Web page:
Jim LaCampPortfolio Manager, Portfolio Focus, RBC Wealth Management
Co-Host, Opening Bell Radio Show, Biz Radio Network
And what I mean is that it should be decided by market forces, by shareholders and boards of directors, not by political mandates or agendas.
I do think compensation should be tied to performance, but again, that is to be determined by market forces. Besides, who is overpaid, a trader who made millions in profits for his firm, or for example, Britney Spears?
Donald L. LuskinChief Investment Officer, Trend Macrolytics LLC
It depends on the banker, and the formula by which the $100 million is derived. Warren Buffett makes much more than $100 million a year and everybody loves him.
Steve MooreSr. Economics Writer, The Wall Street Journal Editorial Board
In this environment, these Wall Streeters who take 100m are likely to be tarred and feathered.
Money & Politics Columnist
If someone negotiates a deal that pays him $100 million, it should be honored. It's called a contract. And if someone can generate hundreds of millions of dollars in revenue and profits, then such a pay level is far from obscene.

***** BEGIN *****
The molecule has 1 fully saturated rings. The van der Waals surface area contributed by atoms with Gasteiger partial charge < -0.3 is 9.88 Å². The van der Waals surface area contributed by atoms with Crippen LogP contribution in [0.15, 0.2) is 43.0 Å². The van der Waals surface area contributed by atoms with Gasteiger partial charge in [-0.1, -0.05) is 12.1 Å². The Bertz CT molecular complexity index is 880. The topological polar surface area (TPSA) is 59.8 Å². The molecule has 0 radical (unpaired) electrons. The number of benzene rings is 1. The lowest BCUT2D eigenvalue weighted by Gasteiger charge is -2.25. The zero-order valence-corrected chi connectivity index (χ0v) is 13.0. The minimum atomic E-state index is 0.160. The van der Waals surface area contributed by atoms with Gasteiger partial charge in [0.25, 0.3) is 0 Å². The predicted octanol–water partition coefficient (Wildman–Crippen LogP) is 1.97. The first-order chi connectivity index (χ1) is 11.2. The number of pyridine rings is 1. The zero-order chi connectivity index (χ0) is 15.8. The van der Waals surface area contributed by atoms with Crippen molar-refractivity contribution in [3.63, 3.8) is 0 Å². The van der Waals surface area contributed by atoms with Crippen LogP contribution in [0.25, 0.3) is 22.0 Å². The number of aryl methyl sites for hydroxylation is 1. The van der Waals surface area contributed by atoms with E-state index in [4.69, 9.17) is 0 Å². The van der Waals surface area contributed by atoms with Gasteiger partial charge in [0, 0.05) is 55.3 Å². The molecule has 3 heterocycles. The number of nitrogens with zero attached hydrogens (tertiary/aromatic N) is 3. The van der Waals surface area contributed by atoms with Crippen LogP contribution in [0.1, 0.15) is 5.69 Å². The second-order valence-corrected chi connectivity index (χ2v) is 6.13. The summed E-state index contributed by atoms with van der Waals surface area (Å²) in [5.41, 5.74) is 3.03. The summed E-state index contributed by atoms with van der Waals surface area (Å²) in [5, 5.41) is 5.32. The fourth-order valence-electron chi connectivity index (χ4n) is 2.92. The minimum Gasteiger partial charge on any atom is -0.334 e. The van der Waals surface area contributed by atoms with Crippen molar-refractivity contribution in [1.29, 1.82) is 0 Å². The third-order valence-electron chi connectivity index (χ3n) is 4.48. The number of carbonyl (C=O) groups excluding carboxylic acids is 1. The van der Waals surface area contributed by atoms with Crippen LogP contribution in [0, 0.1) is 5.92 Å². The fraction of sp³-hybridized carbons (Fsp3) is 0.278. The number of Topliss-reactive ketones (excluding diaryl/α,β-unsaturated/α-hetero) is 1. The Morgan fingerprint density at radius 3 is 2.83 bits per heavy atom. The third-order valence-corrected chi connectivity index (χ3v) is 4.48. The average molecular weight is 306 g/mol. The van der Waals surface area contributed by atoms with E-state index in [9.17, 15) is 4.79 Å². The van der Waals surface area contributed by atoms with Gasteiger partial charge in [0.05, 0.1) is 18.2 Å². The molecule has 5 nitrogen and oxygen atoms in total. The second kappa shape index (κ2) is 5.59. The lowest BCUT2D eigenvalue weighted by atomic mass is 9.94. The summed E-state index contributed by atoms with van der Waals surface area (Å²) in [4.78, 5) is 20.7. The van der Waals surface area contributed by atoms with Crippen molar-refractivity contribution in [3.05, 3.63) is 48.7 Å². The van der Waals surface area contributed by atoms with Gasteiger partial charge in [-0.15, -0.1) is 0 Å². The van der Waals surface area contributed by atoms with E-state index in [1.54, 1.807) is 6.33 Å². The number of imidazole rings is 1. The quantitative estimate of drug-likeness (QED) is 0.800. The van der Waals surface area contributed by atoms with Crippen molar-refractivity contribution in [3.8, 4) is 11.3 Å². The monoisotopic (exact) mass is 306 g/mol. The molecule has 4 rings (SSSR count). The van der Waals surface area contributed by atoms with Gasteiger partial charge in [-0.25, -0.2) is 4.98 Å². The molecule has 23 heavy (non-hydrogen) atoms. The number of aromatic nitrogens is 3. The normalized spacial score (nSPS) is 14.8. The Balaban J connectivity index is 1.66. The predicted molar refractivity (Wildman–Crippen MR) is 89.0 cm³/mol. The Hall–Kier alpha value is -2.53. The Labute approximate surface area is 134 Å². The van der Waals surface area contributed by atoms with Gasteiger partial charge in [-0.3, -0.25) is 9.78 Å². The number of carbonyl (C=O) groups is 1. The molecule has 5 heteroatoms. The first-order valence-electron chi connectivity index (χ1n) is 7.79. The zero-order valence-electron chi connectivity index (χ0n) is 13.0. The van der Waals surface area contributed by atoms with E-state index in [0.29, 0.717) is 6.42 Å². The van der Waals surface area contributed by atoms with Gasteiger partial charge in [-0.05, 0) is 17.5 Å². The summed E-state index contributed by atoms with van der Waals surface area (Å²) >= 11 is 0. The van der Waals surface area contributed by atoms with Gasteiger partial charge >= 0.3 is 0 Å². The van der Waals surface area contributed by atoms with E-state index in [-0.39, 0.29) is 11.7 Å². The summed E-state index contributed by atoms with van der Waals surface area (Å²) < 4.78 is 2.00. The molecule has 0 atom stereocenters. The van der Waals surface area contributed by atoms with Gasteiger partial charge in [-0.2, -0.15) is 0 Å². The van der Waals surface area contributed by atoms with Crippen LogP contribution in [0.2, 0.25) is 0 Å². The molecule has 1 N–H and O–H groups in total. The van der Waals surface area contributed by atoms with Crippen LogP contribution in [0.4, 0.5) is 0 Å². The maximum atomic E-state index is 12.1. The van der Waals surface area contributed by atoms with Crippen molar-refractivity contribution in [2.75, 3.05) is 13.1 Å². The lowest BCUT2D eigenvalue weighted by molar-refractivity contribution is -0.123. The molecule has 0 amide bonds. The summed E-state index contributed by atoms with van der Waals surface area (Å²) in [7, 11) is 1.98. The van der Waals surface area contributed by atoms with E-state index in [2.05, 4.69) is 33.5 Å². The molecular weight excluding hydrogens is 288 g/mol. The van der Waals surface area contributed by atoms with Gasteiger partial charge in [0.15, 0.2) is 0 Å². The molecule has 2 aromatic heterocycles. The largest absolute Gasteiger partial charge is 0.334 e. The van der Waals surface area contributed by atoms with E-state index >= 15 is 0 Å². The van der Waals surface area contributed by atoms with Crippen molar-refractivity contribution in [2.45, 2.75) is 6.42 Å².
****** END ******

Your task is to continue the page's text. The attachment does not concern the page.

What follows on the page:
Former Labor Secretary
Professor of Public Policy, UC Berkeley
The New Republic
Not necessarily. But the pay should be structured so that the bankers' incentives are aligned with shareholders' incentives. So, for example, any bonus should be contingent on the long-term profitability of the bet that generated it.
CEO, Patriarch Partners
It is far too much. There should exist a vast distinction between payment to an executive for hire where no cash investment has been made and funds are paid from the coffers of shareholders and compensation to those who have built businesses with their own investment of cash, creativity and commitment. I believe that a $100 million paycheck to any executive for hire is out of the realm of reason and more so for someone who was present and accounted for during the failure of his institution.